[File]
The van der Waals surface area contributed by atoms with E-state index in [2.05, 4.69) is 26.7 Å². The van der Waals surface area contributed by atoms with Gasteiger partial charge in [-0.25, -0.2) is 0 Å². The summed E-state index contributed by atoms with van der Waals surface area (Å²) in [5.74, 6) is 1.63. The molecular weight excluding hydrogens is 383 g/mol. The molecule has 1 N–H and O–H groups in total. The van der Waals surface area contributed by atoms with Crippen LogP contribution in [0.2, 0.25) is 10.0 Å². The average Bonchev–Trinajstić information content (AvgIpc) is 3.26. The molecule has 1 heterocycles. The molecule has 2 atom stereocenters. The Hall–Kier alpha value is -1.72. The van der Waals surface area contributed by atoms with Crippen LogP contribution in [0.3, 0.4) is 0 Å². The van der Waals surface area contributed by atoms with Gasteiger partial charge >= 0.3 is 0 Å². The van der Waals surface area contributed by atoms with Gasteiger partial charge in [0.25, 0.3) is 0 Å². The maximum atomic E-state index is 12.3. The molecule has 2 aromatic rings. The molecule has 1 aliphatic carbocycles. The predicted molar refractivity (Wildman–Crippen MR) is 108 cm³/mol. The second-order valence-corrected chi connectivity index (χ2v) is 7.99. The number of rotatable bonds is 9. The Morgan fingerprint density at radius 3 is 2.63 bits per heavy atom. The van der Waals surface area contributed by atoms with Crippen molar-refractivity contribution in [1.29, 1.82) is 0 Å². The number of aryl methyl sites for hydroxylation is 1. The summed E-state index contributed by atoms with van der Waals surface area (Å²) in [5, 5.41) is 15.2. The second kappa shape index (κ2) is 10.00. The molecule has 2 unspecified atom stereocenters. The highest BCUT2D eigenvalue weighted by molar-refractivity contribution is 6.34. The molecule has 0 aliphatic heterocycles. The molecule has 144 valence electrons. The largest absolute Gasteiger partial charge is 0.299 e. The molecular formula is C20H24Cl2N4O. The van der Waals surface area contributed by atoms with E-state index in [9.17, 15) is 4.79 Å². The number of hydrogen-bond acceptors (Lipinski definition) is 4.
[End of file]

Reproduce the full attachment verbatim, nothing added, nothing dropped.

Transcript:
The van der Waals surface area contributed by atoms with E-state index in [2.05, 4.69) is 26.7 Å². The van der Waals surface area contributed by atoms with Gasteiger partial charge in [-0.25, -0.2) is 0 Å². The summed E-state index contributed by atoms with van der Waals surface area (Å²) in [5.74, 6) is 1.63. The molecular weight excluding hydrogens is 383 g/mol. The molecule has 1 N–H and O–H groups in total. The van der Waals surface area contributed by atoms with Crippen LogP contribution in [0.2, 0.25) is 10.0 Å². The average Bonchev–Trinajstić information content (AvgIpc) is 3.26. The molecule has 1 heterocycles. The molecule has 2 atom stereocenters. The Hall–Kier alpha value is -1.72. The van der Waals surface area contributed by atoms with Crippen LogP contribution in [0.3, 0.4) is 0 Å². The van der Waals surface area contributed by atoms with Gasteiger partial charge >= 0.3 is 0 Å². The van der Waals surface area contributed by atoms with Gasteiger partial charge in [0.25, 0.3) is 0 Å². The maximum atomic E-state index is 12.3. The molecule has 2 aromatic rings. The molecule has 1 aliphatic carbocycles. The predicted molar refractivity (Wildman–Crippen MR) is 108 cm³/mol. The second-order valence-corrected chi connectivity index (χ2v) is 7.99. The number of rotatable bonds is 9. The Morgan fingerprint density at radius 3 is 2.63 bits per heavy atom. The van der Waals surface area contributed by atoms with Crippen molar-refractivity contribution in [1.29, 1.82) is 0 Å². The number of aryl methyl sites for hydroxylation is 1. The summed E-state index contributed by atoms with van der Waals surface area (Å²) in [5, 5.41) is 15.2. The second kappa shape index (κ2) is 10.00. The molecule has 2 unspecified atom stereocenters. The highest BCUT2D eigenvalue weighted by molar-refractivity contribution is 6.34. The molecule has 0 aliphatic heterocycles. The molecule has 144 valence electrons. The largest absolute Gasteiger partial charge is 0.299 e. The molecular formula is C20H24Cl2N4O. The van der Waals surface area contributed by atoms with E-state index in [9.17, 15) is 4.79 Å². The number of hydrogen-bond acceptors (Lipinski definition) is 4.